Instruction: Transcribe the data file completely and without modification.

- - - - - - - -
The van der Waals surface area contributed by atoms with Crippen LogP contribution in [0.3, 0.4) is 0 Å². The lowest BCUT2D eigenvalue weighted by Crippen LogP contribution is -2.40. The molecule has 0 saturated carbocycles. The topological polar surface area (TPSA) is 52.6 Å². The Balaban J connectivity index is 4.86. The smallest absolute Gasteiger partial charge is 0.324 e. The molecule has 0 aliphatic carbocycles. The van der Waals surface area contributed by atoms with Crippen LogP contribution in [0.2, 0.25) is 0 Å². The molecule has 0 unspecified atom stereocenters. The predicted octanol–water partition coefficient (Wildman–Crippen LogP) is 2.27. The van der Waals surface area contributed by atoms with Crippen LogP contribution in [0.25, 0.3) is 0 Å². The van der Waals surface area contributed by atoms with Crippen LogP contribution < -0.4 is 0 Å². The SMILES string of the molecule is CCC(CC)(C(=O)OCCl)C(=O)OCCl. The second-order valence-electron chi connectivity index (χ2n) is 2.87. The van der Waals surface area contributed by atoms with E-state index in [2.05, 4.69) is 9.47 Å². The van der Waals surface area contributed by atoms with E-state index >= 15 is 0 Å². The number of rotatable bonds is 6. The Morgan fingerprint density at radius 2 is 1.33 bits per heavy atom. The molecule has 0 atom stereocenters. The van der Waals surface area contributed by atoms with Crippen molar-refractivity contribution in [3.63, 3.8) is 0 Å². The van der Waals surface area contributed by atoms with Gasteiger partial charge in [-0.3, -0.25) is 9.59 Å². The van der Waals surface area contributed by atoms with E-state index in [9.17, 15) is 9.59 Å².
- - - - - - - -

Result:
The van der Waals surface area contributed by atoms with Crippen LogP contribution in [0.3, 0.4) is 0 Å². The lowest BCUT2D eigenvalue weighted by Crippen LogP contribution is -2.40. The molecule has 0 saturated carbocycles. The topological polar surface area (TPSA) is 52.6 Å². The Balaban J connectivity index is 4.86. The smallest absolute Gasteiger partial charge is 0.324 e. The molecule has 0 aliphatic carbocycles. The van der Waals surface area contributed by atoms with Crippen LogP contribution in [0.2, 0.25) is 0 Å². The molecule has 0 unspecified atom stereocenters. The predicted octanol–water partition coefficient (Wildman–Crippen LogP) is 2.27. The van der Waals surface area contributed by atoms with Crippen LogP contribution in [0.25, 0.3) is 0 Å². The van der Waals surface area contributed by atoms with Crippen LogP contribution < -0.4 is 0 Å². The SMILES string of the molecule is CCC(CC)(C(=O)OCCl)C(=O)OCCl. The second-order valence-electron chi connectivity index (χ2n) is 2.87. The van der Waals surface area contributed by atoms with E-state index in [2.05, 4.69) is 9.47 Å². The van der Waals surface area contributed by atoms with E-state index >= 15 is 0 Å². The number of rotatable bonds is 6. The Morgan fingerprint density at radius 2 is 1.33 bits per heavy atom. The molecule has 0 atom stereocenters. The van der Waals surface area contributed by atoms with Crippen molar-refractivity contribution in [3.63, 3.8) is 0 Å². The van der Waals surface area contributed by atoms with Gasteiger partial charge in [-0.3, -0.25) is 9.59 Å². The van der Waals surface area contributed by atoms with E-state index in [9.17, 15) is 9.59 Å².